113. The pace of change in the Retail Sector means that the Business Rate system, in its current form, is not fit for purpose. The Government must act by carrying out a wholesale review of the current Business Rate system, which is urgently needed not only for the Retail Sector, but for other business sectors that are also being affected. The Department for Business, Innovation and Skills needs to initiate urgent discussions with the Treasury and DCLG, to prepare the ground for a full scale review and reform of Business Rates, which will allow retail businesses, especially small and medium-sized businesses, not only to survive, but to flourish in the current economic climate. The Government has widely praised the Portas Review, yet has not acted on what we believe is a vital recommendation—a review of the basis of the calculation of Business Rates. The Government must review the whole system—involving local government and retail sector organisations—and not simply tinker around edges by reviewing the administrative details of collecting Business Rates. Indeed, the Prime Minister has agreed that a longer-term reform of Business Rates needs to be looked at. The Government's review must include: whether retail taxes should be based on sales, rather than property; whether the retail sector should have its own form of taxation, calculated in a different way from other businesses; and how frequently the revaluation of Business Rates should take place.


85   Ev 177 Back

86   The taxation system differs across the United Kingdom, and Business Rates are a devolved matter. However, the system in Scotland and Wales is very similar to that in England. Back

87   Ev 165 Back

88   Q229 Back

89   Qq 376 and 378  Back

90   In Scotland, the rateable value of the premises is set by the Scottish Assessors, and in Northern Ireland it is set by Land and Property Services. Back

91   The multiplier is set by the Scottish Parliament for Scotland and by the National Assembly for Wales. Back

92   BIS Retail Strategy, page 3 Back

93   Ev 159 Back

94   Ev w63 Back

95   Around 30% more, according to the Federation of Small Businesses (Ev 171) Back

96   Ev w45 Back

97   Ev w16 Back

98   Q392 Back

99   Q392 Back

100   Q368 Back

101   Q22 Back

102   Grimsey Review, section 2, page 26 Back

103   Q387 Back

104   According to The Grimsey Review, (page 27), at the time of writing, rents had fallen by an average of 14% across the country, according to the Valuation Office Agency. Back

105   PWC, The contribution of retailers to the UK public finances: Total Tax Contribution, p 4 Back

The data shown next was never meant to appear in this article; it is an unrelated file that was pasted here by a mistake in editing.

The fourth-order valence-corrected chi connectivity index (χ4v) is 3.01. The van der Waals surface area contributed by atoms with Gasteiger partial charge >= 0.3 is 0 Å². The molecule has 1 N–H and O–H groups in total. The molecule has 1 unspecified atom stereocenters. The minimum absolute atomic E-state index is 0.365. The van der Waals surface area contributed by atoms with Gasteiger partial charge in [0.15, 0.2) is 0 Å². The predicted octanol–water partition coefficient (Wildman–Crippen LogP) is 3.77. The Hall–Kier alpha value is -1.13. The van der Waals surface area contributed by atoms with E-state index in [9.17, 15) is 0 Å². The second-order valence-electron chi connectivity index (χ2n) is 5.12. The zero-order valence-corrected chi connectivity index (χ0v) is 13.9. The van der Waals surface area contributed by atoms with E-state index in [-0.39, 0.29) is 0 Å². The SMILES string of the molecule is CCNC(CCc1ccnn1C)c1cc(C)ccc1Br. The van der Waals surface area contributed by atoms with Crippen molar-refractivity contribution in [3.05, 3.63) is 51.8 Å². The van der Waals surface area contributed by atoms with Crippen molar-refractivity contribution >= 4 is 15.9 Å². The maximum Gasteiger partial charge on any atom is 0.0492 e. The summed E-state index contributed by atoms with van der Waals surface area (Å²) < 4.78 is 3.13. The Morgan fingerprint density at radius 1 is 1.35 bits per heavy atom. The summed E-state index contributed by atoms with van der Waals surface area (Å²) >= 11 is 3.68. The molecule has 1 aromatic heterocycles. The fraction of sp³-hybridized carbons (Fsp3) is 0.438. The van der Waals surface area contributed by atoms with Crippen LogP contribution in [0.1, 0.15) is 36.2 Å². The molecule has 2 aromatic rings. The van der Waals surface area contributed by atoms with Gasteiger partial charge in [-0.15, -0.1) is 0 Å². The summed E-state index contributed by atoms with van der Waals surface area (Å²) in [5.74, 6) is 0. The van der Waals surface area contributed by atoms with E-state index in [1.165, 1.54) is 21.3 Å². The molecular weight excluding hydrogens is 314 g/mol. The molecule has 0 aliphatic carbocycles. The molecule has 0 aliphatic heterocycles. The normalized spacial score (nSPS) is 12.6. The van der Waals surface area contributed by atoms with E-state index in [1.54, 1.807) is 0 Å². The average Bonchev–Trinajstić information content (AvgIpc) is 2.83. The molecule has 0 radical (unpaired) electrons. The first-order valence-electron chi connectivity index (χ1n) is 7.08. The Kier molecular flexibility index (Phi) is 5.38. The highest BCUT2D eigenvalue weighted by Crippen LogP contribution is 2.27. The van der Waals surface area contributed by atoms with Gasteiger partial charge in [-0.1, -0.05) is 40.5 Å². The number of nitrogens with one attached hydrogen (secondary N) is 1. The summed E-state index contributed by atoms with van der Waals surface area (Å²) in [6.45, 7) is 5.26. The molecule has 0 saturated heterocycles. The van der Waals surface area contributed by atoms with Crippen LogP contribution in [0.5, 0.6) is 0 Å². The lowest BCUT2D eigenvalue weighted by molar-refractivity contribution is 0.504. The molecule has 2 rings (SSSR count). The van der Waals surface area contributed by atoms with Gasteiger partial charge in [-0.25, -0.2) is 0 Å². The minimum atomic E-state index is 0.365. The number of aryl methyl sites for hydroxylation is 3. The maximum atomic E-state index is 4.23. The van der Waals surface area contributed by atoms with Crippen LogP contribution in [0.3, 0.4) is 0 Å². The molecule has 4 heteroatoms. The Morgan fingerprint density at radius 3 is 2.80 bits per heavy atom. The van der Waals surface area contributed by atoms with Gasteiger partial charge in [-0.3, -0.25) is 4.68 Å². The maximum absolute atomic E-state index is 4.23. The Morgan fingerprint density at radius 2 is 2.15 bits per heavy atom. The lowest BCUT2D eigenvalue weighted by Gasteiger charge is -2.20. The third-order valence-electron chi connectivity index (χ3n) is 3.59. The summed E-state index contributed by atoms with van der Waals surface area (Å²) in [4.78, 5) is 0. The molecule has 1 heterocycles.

106   Q354 Back

107   Q387 Back

108   Q384 Back

109   Q389 Back

110   Ev w84 Back

111   Ev 161 Back

112   Ev 167 Back

113   Q382 Back

114   Valuation Office Agency's high level estimates of non-domestic rental and rating assessment movements for England.  Back

115   Q100 Back

116   Q99 Back

117   Department for Communities and Local Government, Business rates administration review: terms of reference, 13 February 2014 Back

118   Ev w26 Back

119   Ev 171 Back

120   Portas Review, recommendation 7 Back

121   Ev 152 Back

122   Ev 173 Back

123   HM Treasury, The Autumn Statement 2013, p 45 Back

124   Ev 165 Back

125   Localism Act 2011, explanatory notes, para 159 Back

126   Q376 Back

127   Q394 Back

128   Q229 Back

129   HC Deb, 31 October 2013, col 568W  Back

130   House of Commons Library standard note, Business Rates, September 2013, page 5 Back

131   HM Treasury, Autumn Statement, 2013, pp 45 and 46 Back

132   Ev w20 Back

133   Ev w20 Back

134   Ev 171 Back

135   Ev 171 Back

136   Q234 Back

137   HM Treasury, Autumn Statement 2013, pp 45-46 Back

138   Ev w21 Back

139   Ev w21 Back

140   Unprinted Paper, We are PopUp: Boxpark Rates Relief Proposals-Comments sent to Committee Back

141   Ev 194 Back

142   Q280 Back

143   Q373 Back

144   Ev w16 Back

145   Ev w37 Back

146   Q403 Back

147   Q101 Back

148   Q173 Back

149   Ev 159 Back

150   Q207 Back

151   Q229 Back

152   Q249 Back

153   Ev w53 Back

154   Ev w45 Back

155   BIS, A Strategy for Future Retail, October 2013, p 25 Back

156   Q380 and Q376 Back

157   Portas Review, recommendations 6, 7, and 8 Back

158   Q283 Back

159   Q22 Back

160   Q228 Back

161   Q101 Back

162   Ev w73 Back

163   Ev 177 Back

164   British Retail Consortium, Business Rates: the Road to Reform, February 2014 Back

165   Q377 Back

166   Autumn Statement 2013, Hansard, 5 December 2013, c 1111 Back

167   CLG Committee oral evidence session, 9 December 2013, Q145 and Q146 Back

168   Q182 Back

169   Supporting small businesses: David Cameron's Q&A at the Federation of Small Businesses, 27 January 2014 Back

170   http://www.oecd-ilibrary.org/taxation/taxes-on-property_20758510-table7 Back